“It’s so wonderful to be able to offer the gift of a home for these artists that are so incredible.”

After years of putting out her own records, Jenny Gillespie Mason did what a lot of us are too afraid to do: she started a record label. In 2010 the label began as Narooma Records, and in 2018 that was reborn as Native Cat.

The little label has had a big year. It’s only June and in addition to several singles, they’re busting out almost one album per month. In April, we got our hands on John Vanderslice’s The Cedars, in May we heard Red Steppes’ Arcs, and in June we’ll see both Meernaa’s Heart Hunger and Brijean’s Walkie Talkie. This impresses me because Native Cat is mostly operated by Mason herself.

I had the pleasure of sitting down with Mason, who is a musician herself, and has had her hand in multiple projects over the years, both as a highly-acclaimed solo act and, most recently, in the band Sis.

“What do you think is the most helpful way to support your artists?” I ask.

“For one thing, following them online; showing that they have people listening and supporting. And the other is a simple answer, but just coming to their shows and buying records and merch directly from the bands.” She explains that in addition to the whole cutting-out-the-middleman bit, it’s just easier on musicians who don’t have the time or shall we say, savvy, to brand themselves and run a whole business based off their music. But that’s where Native Cat comes in.

As with most labels, “[We] basically act as the liaison between the artists and the listeners, the venues, the artist relations… we just keeping things moving on time.”

I have to say, she is all smiles and positivity. I mention this and she smiles again. “It’s so wonderful to be able to offer the gift of a home for these artists that are so incredible. I can totally trust each artists’ direction and creative collaboration… I like to be as hands off as I can be.” Mason adds that she is a mother of two. My ears perk up.

“Do you find it difficult to be a woman in this industry, and especially a mother? I feel a lot of women start to have to choose between their art and their children; and have to make sacrifices regarding how to make creative time for themselves.”

Mason says that she hasn’t had too much trouble as a woman in the industry but she refers to Native Cat as a feminist label that produces music that is female positive. She adds, “As far as my creative time? I’m actually able to be a lot more focused and productive because I know that I’ll have say, exactly two hours to get work done instead of four hours, or instead of just endless time… and I think that I play a supportive, nurturing role to the bands that has only gotten stronger as I’ve become a mom.”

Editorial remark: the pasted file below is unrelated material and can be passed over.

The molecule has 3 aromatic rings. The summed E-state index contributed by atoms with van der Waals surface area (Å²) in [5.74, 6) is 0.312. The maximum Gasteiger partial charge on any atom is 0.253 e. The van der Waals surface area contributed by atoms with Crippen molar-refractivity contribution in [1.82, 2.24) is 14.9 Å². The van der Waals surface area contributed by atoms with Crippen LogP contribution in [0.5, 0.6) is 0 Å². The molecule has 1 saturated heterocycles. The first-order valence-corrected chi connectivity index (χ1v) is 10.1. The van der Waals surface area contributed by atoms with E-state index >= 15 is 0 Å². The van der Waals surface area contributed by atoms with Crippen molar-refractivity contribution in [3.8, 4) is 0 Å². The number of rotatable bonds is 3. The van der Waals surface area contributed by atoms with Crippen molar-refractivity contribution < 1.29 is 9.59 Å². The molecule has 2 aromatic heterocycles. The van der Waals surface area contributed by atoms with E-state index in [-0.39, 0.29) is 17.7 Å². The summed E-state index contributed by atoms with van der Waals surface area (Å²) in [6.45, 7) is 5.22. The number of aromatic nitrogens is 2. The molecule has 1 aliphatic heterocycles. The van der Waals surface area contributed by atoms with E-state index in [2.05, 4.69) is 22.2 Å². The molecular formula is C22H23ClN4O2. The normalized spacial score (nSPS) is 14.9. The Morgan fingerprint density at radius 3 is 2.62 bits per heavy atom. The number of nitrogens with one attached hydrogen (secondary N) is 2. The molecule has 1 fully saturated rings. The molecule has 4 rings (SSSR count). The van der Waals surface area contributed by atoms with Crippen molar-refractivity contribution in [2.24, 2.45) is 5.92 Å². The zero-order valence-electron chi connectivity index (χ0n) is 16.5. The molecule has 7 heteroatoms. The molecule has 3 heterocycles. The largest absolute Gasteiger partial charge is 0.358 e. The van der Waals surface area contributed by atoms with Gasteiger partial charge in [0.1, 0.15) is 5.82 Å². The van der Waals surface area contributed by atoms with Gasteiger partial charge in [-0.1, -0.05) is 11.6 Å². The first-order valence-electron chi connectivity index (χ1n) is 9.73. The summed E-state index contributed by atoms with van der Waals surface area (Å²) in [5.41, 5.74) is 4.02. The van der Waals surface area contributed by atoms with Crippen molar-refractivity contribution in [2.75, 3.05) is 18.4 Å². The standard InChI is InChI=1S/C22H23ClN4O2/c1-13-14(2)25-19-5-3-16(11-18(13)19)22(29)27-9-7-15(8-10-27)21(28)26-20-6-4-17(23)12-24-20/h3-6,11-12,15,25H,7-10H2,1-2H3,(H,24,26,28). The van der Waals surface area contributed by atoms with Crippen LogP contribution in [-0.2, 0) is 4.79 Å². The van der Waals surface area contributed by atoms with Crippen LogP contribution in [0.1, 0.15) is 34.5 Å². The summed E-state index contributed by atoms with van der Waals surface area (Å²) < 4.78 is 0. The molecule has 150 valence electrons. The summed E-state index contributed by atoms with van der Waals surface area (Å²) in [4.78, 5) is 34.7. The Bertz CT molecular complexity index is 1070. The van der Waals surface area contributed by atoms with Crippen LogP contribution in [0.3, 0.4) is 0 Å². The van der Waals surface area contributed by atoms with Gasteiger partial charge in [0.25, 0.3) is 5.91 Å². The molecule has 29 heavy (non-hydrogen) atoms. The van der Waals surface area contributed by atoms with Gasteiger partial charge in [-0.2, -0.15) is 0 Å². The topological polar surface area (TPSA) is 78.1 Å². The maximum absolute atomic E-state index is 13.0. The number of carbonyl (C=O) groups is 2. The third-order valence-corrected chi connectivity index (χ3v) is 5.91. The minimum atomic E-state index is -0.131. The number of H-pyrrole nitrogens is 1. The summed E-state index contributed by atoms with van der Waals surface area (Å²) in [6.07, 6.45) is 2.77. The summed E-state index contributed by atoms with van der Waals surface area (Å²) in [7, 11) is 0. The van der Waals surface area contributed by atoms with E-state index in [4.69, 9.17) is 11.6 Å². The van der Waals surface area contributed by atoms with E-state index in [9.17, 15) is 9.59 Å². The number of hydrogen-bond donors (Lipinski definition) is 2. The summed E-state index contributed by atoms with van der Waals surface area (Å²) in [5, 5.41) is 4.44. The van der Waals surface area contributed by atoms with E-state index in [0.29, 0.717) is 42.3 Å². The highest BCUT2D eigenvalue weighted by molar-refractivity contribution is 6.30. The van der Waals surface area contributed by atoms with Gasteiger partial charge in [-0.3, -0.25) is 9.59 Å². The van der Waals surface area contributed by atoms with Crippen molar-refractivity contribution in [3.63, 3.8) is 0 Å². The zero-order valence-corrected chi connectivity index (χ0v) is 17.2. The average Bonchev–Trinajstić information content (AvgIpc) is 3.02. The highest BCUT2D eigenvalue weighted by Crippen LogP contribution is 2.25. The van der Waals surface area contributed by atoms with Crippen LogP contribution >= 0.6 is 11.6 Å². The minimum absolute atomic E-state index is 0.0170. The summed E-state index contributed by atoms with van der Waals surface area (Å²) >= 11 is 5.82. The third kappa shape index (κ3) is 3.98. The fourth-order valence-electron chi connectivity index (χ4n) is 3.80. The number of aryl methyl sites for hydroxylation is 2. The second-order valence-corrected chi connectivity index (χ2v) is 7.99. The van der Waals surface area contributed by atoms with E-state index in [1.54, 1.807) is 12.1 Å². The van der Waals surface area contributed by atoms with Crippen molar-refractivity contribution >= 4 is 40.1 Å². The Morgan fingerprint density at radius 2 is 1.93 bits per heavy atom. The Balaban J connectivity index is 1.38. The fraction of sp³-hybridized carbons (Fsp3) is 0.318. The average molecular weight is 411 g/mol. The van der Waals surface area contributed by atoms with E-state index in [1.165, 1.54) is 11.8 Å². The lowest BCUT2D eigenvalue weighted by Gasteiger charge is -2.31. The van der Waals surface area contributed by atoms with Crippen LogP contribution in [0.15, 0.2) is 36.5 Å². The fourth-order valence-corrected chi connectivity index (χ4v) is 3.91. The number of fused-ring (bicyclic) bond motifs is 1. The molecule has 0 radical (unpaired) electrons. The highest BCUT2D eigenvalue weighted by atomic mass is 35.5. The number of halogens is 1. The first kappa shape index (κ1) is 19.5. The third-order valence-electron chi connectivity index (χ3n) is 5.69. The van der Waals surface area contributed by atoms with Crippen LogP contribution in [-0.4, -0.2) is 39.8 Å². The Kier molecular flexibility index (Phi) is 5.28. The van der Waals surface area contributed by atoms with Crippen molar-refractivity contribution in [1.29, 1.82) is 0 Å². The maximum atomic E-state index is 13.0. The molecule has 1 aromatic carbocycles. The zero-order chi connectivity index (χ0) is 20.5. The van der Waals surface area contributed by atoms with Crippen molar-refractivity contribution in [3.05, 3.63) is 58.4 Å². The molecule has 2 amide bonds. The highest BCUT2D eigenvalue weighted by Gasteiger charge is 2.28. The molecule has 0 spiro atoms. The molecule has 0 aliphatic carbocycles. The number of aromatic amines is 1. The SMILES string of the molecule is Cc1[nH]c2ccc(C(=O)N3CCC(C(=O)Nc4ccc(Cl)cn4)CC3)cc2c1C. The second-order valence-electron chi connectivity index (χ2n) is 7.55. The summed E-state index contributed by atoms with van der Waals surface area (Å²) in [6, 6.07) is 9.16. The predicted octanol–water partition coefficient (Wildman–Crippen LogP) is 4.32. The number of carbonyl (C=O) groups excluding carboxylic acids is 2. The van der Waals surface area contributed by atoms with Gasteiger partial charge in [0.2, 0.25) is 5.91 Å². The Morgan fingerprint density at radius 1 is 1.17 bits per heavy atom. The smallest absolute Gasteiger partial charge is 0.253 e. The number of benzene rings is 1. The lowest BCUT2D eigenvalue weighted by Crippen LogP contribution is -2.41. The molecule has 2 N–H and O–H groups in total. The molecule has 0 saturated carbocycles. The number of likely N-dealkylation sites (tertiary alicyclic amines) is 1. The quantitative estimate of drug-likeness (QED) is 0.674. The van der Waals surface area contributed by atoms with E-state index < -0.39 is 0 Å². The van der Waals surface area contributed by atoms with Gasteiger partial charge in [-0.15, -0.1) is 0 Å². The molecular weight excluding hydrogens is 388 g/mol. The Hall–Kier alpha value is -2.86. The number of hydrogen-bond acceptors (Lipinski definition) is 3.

It’s not hard to see the positivity and the creative collaboration flowing throughout each project. There’s been a lot of overlap of the bands on the label. Rob Shelton (keys) of Meernaa often plays with John Vanderslice; Doug Stuart (bass) plays with Brijean and also plays with Meernaa; Andrew Maguire (percussion, glockenspiel) plays with Sis and Meernaa and the list goes on.

“I know most of your artists are based in Oakland,” I say. “Any interest in signing folks from around the country?”

“Absolutely! I think down the road… we’re always keeping an ear out for musicians who aren’t signed yet who we feel we connect with.” Moments later we hear a lovely folk lady’s voice playing at the cafe where we met. She points up. “Who is this, do you know?” she asks. We pause and listen and I refuse to take out a gadget to figure out who it is.

“Well maybe this is a good transition,” I say, pointing again to the speakers. “What kind of music are you keeping an eye out for?”

“There can be such beautiful healing through music, and so much of the music on this label is so transportive…” Artists on Native Cat range from folksy to jazzy disco infusions, to experimental to alternative rock and combinations of all of the above.

I asked if there’s anything particularly inspiring she’s reading at the moment. She smiles and says enthusiastically, “Yes! It’s called How to Break Up With Your Phone and it’s all about exactly that. Just disconnecting and feeling peaceful out in the world.” We discuss how important it is to just let your mind relax, to take in your environment, and how important that process is for growth as a musician or any kind of artist. “But just anyone, not just creatives, of course,” she adds with a smile.

For some relaxing musical adventures, check out every one of the artists on Native Cat. It’s like discovering any good brand: if you enjoy one band, you’ll probably love them all. Stay tuned for June’s big releases and more on the way, later this summer.